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Good Eats - Hooked & Cooked (three pack)
THE STRAIGHT DOPE:
Although it's moved away from straight cooking shows lately (kind of like how VH1 and MTV don't show much music anymore), The Food Network has amassed a large catalog of instructional cooking shows that it's starting to release on DVD. Of the shows on the network, few are as quirky as Alton Brown's Good Eats, a self-consciously snarky one man operation that dissects one element of the world of food per episode. The Food Network has been releasing three-disc sets of Brown's shows with each set containing nine episodes of the show (other series releases have varying numbers of episodes per disc.)
The set starting with "Hooked & Cooked" (featuring smoked salmon, tuna and a trio of fish cooking techniques) also includes the discs "Poultry Pleasures" (Duck, fried chicken and garlic) and "More Juicy Meats" (Roast beast, pot roast and leg o' lamb) and for the serious carnivore there's plenty to love. Brown, who never saw a critter he didn't want to throw on the grill, obviously relishes this topic in particular. The way he rhapsodizes over meats like lamb and duck is pretty entertaining and his buttermilk-bathed fried chicken does look pretty damn good. There is some innovation for the ambitious cook to glom onto here, including using a cardboard box and sawdust to smoke salmon and honey as a key ingredient for a tuna steak marinade.
Brown's recipes are often very tasty sounding and the way he goes into great detail on the background of the food is all very helpful. Discussing why the ingredients are what they are is what elevates Good Eats over some other shows. His discussion on the differences between tuna, for instance, and other fish, is very informative. Brown clearly loves food and his experience helps the viewer advance their cooking.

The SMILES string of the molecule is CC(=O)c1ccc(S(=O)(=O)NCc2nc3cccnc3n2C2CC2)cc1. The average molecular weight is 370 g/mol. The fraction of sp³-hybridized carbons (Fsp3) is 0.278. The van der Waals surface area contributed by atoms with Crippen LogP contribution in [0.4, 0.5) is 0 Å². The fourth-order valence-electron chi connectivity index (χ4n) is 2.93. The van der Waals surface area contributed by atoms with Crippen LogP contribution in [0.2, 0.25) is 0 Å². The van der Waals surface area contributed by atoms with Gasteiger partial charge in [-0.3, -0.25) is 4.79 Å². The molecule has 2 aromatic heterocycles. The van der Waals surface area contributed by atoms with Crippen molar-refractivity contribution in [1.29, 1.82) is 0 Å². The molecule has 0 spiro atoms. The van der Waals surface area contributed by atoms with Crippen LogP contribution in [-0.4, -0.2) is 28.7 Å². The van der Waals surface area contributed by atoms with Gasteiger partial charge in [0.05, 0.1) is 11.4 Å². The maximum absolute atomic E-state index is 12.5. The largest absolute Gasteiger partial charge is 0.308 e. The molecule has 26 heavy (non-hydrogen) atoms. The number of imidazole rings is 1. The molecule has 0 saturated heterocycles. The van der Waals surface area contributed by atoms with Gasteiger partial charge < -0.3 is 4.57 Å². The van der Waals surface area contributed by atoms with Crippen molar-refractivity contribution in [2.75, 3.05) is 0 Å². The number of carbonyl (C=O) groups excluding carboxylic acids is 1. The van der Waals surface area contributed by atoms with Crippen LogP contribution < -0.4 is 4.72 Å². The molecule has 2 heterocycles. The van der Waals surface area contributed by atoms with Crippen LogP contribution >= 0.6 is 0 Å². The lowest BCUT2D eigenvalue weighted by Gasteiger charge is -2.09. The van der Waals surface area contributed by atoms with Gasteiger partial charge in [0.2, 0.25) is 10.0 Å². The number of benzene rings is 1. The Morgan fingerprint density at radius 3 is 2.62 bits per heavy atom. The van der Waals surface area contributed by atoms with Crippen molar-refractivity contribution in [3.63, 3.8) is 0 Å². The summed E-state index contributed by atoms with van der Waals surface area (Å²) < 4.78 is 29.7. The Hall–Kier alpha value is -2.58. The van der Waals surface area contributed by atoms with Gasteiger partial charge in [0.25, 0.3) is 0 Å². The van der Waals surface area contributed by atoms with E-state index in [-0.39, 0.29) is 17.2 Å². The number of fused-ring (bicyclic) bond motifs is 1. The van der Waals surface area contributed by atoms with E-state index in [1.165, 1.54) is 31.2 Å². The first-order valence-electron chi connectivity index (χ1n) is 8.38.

Unfortunately, Brown loves himself as much as he loves cooking and his sometimes-obnoxious personality makes the show a little tough to take at times. The tuna episode, for instance, starts with Brown feigning a steak-induced heart attack (and death) to prove the point that tuna is healthier than beef. That doesn't stop him from spending several other episodes on beef, however, and his shenanigans sometimes detract from the show's watchability.
The full-frame video quality on this set (and all Food Network releases I've seen) is rather sub-par. Edge enhancement appears to have been used and the colors are often over-saturated, giving the image a smeary, too-bright quality. This is especially hurtful in rendering some of the recipes unrecognizable and ugly.
The Dolby Digital audio is bland and uninvolving. While not necessarily key to this type of release, Brown's voice distorts at times and the sound overall is lackluster.
One nice extra is an "Ask Alton" segment that accompanies each episode. In it he reads and responds to viewer mail that followed that particular show. This gives him a chance to expand on ideas from the show and clear up any points related to the show's recipes. A very nice addition.
Recipes from the shows are also included (printed in the booklet), as is a bio for the host and a series of previews for other Food Network programs (which starts, by the way, with the on-screen text "Americans eat 64lbs of sugar a year," and then identifies that as a bit of "Fun Trivia," instead of the horror stat that it really is. Yuck!)
While Alton Brown's style can grate on the nerves, he's obviously very enthusiastic about food and really wants to share his knowledge. This is one show that helps understand not only just what to cook, but also why.